February 29, 2024

You’re the Boss: Helping Small Businesses That Really Know About Ups and Downs

Soline Mukamana, left, owns a landscaping business in Rwanda.br /Courtesy of The Business Council for Peace Soline Mukamana, left, who owns a landscaping business in Rwanda, with Erica Shaffer, manager of Highland Gardens in Camp Hill, Pa.

She Owns It

This month, a group of Rwandan female entrepreneurs traveled to the United States to learn from their American counterparts. The women, survivors of the 1994 genocide, were graduates of a three-year program created by the Business Council for Peace, a nonprofit network of professionals who provide pro bono business services to entrepreneurs in countries with conflicts  — Rwanda and Afghanistan, so far, and El Salvador soon. The organization, known as BPeace, was built on the beliefs that more jobs mean less violence and that entrepreneurs are best positioned to create employment opportunities.

Toni Maloney is one of five women who founded the group in 2002. Ms. Maloney, who has cut back her work as a strategic marketing consultant to serve as the organization’s chief executive, said BPeace seeks to “put more wind at the backs” of women — and a few men — who are already running promising businesses. BPeace, whose members offer their professional services in the United States and in the conflict-affected countries, recognized the business case for investing in women and initially focused on female entrepreneurs in Rwanda and Afghanistan.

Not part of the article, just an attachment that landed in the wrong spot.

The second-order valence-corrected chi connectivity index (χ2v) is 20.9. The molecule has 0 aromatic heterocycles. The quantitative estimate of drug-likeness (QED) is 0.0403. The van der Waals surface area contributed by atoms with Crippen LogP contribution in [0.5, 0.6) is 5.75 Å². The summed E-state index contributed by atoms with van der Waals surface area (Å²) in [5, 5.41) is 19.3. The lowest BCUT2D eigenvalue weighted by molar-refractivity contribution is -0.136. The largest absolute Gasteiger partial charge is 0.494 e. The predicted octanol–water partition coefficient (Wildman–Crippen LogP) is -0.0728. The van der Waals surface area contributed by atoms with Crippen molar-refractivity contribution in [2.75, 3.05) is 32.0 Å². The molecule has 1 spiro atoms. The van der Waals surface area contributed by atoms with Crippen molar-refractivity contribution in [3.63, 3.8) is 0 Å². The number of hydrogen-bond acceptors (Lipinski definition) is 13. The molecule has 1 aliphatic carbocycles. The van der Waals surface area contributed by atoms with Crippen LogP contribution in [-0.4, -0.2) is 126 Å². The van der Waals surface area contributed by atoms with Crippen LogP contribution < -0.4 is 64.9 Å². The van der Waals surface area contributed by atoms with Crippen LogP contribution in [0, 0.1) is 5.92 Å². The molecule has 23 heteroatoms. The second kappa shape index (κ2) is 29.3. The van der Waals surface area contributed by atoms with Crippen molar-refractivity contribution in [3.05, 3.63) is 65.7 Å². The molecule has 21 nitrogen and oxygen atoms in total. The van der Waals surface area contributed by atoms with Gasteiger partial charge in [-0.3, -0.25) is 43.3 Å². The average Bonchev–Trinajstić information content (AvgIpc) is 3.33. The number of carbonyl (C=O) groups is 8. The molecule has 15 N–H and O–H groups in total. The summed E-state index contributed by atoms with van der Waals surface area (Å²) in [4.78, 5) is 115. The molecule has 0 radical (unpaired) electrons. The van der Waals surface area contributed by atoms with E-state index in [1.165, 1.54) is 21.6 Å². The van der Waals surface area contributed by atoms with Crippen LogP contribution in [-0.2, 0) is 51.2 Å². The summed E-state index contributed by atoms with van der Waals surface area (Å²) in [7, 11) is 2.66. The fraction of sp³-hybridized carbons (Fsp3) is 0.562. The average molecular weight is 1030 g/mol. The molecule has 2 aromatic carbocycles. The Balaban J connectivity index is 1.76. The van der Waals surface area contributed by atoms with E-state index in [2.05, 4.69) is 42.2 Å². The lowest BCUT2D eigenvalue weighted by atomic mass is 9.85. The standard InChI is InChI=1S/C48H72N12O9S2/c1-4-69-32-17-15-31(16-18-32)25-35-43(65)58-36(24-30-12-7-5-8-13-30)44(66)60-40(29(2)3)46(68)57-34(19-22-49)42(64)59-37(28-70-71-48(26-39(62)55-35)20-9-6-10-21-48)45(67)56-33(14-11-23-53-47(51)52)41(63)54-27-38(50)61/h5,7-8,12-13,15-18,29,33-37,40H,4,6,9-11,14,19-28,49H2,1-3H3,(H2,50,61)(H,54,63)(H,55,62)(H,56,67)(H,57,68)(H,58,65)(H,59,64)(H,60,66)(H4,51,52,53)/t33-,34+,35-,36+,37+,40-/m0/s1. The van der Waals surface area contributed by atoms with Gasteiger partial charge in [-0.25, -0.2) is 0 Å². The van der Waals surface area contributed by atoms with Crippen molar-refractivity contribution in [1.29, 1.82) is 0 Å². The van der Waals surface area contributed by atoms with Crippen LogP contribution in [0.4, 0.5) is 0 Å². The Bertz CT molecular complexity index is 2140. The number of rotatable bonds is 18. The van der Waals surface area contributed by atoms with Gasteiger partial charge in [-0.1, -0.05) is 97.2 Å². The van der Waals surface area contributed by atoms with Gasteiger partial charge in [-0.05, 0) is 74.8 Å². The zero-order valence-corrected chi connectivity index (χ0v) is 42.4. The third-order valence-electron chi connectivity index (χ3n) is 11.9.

Based in New York, BPeace opened an office in Afghanistan in 2004, and began training 80 Afghan businesswomen chosen by the Afghan Ministry of Commerce. A year later, it expanded into Rwanda, where the focus on women worked especially well. Rwandan women, many widowed during the genocide, were rebuilding the country after the conflict, assuming business and political roles previously held by men.

As the Rwandans got started, the Afghan businesses opened their doors. They included a for-profit cooperative store (it sells traditional Afghan garments and jewelry) and a women’s fitness center. Given the program’s success, the United States Department of State, which has partially financed BPeace’s Afghanistan program since 2004, asked BPeace to consider admitting male Afghan entrepreneurs. Ms. Maloney said she would ask the Afghan women what they thought of the idea. They were all in favor of it, Ms. Maloney said, because they said it would encourage peace. In 2009, BPeace admitted its first male entrepreneurs, all of whom must show they were committed to the economic empowerment of women.

Now BPeace has entered El Salvador and is fielding its first group of Salvadoran entrepreneurs. Some 20 years after its civil war, El Salvador was chosen because it had one of the world’s highest homicide rates. Men, who own the vast majority of businesses in the Central American country, will be included in the program. As in Afghanistan, they will have to demonstrate a commitment to women, for example, by hiring them or working with female distributors.

In New York, I had the chance to meet with the Rwandan entrepreneurs Languida Nyirababeruka, Soline Mukamana, and Symphrose Mukamazimpaka when they visited earlier this month during the tour that paired them with American businesses in their industries. The women own, respectively, a funeral home, a landscaping business and a hotel. In my next post I’ll share some of the lessons they learned while they were here.

You can follow Adriana Gardella on Twitter.

Article source: http://feeds.nytimes.com/click.phdo?i=08c129cf4ffe88841a5bf21028262f0a

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